In a passage from his 2006 book, "The Audacity of Hope," [Obama] sounds like a Republican complaining about the stimulus. "Genuine bipartisanship," he wrote, "assumes an honest process of give-and-take, and that the quality of the compromise is measured by how well it serves some agreed-upon goal, whether better schools or lower deficits. This in turn assumes that the majority will be constrained -- by an exacting press corps and ultimately an informed electorate -- to negotiate in good faith.
"If these conditions do not hold -- if nobody outside Washington is really paying attention to the substance of the bill, if the true costs . . . are buried in phony accounting and understated by a trillion dollars or so -- the majority party can begin every negotiation by asking for 100% of what it wants, go on to concede 10%, and then accuse any member of the minority party who fails to support this 'compromise' of being 'obstructionist.'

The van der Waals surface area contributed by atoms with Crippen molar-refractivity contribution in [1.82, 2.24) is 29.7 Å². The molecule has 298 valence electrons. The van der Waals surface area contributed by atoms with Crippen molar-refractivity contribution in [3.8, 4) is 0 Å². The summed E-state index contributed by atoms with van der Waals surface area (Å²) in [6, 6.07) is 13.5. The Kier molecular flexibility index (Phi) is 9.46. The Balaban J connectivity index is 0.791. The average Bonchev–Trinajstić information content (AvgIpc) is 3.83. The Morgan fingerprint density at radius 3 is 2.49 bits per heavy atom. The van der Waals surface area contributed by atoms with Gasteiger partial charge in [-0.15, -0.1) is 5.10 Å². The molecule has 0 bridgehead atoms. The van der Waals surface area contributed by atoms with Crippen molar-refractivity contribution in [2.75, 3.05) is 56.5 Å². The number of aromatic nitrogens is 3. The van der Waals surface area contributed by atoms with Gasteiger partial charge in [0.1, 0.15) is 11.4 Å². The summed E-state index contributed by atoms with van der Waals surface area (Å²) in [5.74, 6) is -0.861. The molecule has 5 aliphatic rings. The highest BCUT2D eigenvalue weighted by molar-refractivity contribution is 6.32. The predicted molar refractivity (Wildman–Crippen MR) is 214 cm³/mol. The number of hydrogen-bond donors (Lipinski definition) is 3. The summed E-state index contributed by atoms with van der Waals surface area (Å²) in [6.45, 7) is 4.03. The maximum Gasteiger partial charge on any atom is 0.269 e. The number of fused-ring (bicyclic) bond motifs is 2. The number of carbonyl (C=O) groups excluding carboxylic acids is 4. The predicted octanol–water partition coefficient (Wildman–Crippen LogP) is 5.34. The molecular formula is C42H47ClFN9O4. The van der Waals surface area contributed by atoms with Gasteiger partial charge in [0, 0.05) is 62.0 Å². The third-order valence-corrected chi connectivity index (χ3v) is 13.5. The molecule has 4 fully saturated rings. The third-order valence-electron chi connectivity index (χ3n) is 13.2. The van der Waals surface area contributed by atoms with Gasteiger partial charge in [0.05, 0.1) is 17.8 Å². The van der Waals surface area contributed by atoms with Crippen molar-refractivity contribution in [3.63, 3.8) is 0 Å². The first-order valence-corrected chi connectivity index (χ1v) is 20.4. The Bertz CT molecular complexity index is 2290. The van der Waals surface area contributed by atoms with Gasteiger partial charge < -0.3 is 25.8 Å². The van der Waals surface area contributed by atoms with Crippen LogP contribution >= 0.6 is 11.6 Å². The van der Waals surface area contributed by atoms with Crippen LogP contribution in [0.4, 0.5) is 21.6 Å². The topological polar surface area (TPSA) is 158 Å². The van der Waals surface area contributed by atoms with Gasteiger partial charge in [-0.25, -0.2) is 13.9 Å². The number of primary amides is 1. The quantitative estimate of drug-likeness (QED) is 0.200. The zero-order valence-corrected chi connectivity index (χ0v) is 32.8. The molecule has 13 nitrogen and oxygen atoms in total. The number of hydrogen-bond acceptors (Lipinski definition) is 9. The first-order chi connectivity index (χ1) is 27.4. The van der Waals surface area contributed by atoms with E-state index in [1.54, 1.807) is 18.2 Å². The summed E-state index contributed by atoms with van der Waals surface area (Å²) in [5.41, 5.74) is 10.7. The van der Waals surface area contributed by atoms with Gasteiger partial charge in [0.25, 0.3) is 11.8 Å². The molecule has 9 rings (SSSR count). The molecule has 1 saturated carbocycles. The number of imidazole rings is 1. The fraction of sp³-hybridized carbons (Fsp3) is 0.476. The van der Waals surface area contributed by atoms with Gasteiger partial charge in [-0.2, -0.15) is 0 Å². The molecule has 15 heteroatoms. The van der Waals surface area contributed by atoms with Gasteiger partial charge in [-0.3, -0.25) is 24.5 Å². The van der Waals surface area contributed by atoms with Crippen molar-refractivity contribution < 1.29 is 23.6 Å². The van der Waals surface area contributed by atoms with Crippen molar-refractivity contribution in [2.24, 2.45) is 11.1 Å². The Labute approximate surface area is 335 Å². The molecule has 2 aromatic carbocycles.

"For the minority party in such circumstances, 'bipartisanship' comes to mean getting chronically steamrolled, although individual senators may enjoy certain political rewards by consistently going along with the majority and hence gaining a reputation for being 'moderate' or 'centrist.'"
For all of Mr. Obama's eloquence on the need for Democrats to be more respectful of religion, more willing to confront the teachers' unions, and more open to the opportunities of the market, when it comes time for action it's a different story. On issues from abortion to free trade, Mr. Obama's votes suggest a man careful not to do anything to offend the Democratic Party's most entrenched interest groups.